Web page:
In the age of iPhones, apps, bots, and Amazon, we have all become conditioned to expect instant gratification. When something requires a hefty initial investment of time, we look for alternatives without the heavy lift. With a myriad of busy schedules and days that just don’t have enough hours, it’s a typical strategy to negotiate with ourselves on time investment versus outcomes. When it comes to the on boarding of new hires, this, quite frankly, doesn’t usually pay off.
Onboarding is the process in which new hires are integrated into the organization. Broadly it’s everything you do for a new employee before they are ready and equipped to take on the responsibilities of their new position. This can include paperwork, human resources policy requirements, providing a company overview, equipment ordering and setup, general process training, and job-specific training.
As experienced professionals, we all try to find candidates that are the best match possible to our culture and to the experience needed for the role. However, once a decision is made to hire a candidate, the responsibility transfers to the company to provide the hire with all the tools, resources, and knowledge needed to be successful in their new role, based on the expectations we set for them. Having an organized and well-thought-out process for this can ultimately increase speed to return-on-investment on new candidates.
The Increasing Importance of Onboarding Employees
According to the Society for Human Resource Management, the first 45 days of employment account for up to 20% of worker turnover. ClickBoarding states that employees who engage in a structured onboarding program are 69% more likely to stay for at least three years. A poor onboarding process can have a lasting negative impact and lead to an increased likelihood that your new hire will look for another job and leave. The cost for hiring a new employee, per Indeed, is typically between $4,000 and $20,000, which means turnover can become very costly. It’s important to take this into consideration when evaluating what expenses may or may not make sense when building out a structured onboarding process.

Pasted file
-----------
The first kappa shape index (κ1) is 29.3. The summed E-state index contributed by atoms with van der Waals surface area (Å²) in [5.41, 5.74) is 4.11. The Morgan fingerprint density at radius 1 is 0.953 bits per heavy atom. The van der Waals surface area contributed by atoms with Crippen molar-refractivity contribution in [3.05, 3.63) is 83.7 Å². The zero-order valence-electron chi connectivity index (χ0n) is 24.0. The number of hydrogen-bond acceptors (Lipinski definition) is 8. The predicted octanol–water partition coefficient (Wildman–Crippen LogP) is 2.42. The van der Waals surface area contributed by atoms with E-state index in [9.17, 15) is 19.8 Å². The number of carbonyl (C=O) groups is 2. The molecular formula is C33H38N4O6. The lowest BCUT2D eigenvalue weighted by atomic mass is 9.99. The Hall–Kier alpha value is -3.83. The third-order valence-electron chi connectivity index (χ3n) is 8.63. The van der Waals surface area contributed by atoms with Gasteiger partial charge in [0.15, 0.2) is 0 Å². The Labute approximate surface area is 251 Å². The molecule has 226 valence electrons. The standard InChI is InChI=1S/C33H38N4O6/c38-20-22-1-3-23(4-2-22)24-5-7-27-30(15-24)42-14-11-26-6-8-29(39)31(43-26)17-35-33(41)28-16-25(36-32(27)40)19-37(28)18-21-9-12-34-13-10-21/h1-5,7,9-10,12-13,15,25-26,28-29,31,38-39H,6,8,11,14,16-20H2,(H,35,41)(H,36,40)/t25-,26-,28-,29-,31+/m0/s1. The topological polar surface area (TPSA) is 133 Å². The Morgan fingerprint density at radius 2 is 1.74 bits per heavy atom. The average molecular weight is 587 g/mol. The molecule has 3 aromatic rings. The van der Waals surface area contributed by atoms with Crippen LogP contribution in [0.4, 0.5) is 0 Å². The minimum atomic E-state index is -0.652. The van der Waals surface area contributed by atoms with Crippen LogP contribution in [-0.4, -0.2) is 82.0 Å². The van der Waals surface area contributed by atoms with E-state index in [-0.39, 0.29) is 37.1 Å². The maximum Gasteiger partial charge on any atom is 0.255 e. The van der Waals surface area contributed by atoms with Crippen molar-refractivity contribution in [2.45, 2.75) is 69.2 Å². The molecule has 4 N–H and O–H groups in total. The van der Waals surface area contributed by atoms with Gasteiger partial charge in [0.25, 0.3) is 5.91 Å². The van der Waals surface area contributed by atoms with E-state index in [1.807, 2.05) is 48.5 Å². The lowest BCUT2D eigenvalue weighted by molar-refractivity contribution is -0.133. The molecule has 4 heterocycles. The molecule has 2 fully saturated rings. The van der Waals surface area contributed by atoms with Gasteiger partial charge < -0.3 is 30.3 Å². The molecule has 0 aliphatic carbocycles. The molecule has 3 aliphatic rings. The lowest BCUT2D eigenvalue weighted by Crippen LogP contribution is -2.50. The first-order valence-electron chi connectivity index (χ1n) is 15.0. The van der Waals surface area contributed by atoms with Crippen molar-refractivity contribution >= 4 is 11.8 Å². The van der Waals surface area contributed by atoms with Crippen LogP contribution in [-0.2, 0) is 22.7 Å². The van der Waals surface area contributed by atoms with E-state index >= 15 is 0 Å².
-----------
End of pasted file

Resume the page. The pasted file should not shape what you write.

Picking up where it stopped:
Within the automotive industry, dealers, administrators, and agents have a good understanding of onboarding procedures. However, if you are looking for ways to improve an existing onboarding process or need to implement a process if you are starting from scratch, it can be helpful to look at it in bite-sized pieces. Each piece that you can build or improve upon over time can have a positive impact on your overall employee retention. Some of the pieces you should consider are:
- Content: What information do they need to know about your organization, your specific processes, and their role in order to have the best chance of success?
- Tools: What tools or resources can you add or provide access to that can improve efficiency and provide value?
- Timeline: How much time is necessary to dedicate to training and shadowing before they are ready to take on the responsibility of their role?
Content can be a good place to start because you may have more of this than you even realize, and it’s a matter of organization. Start with new hire paperwork, then any formal company policies and/or handbook. If you don’t have a company overview that exists, try to pull from presentations or marketing materials you have assembled in the past to create one. Think about mission and values, history, and any major milestones you’ve hit as a company, such as awards you’ve received, and then add some content about the industry as a whole and where/how you fit. This is crucial because it builds confidence with your new hires that they made the right choice and are aligned with their new professional home.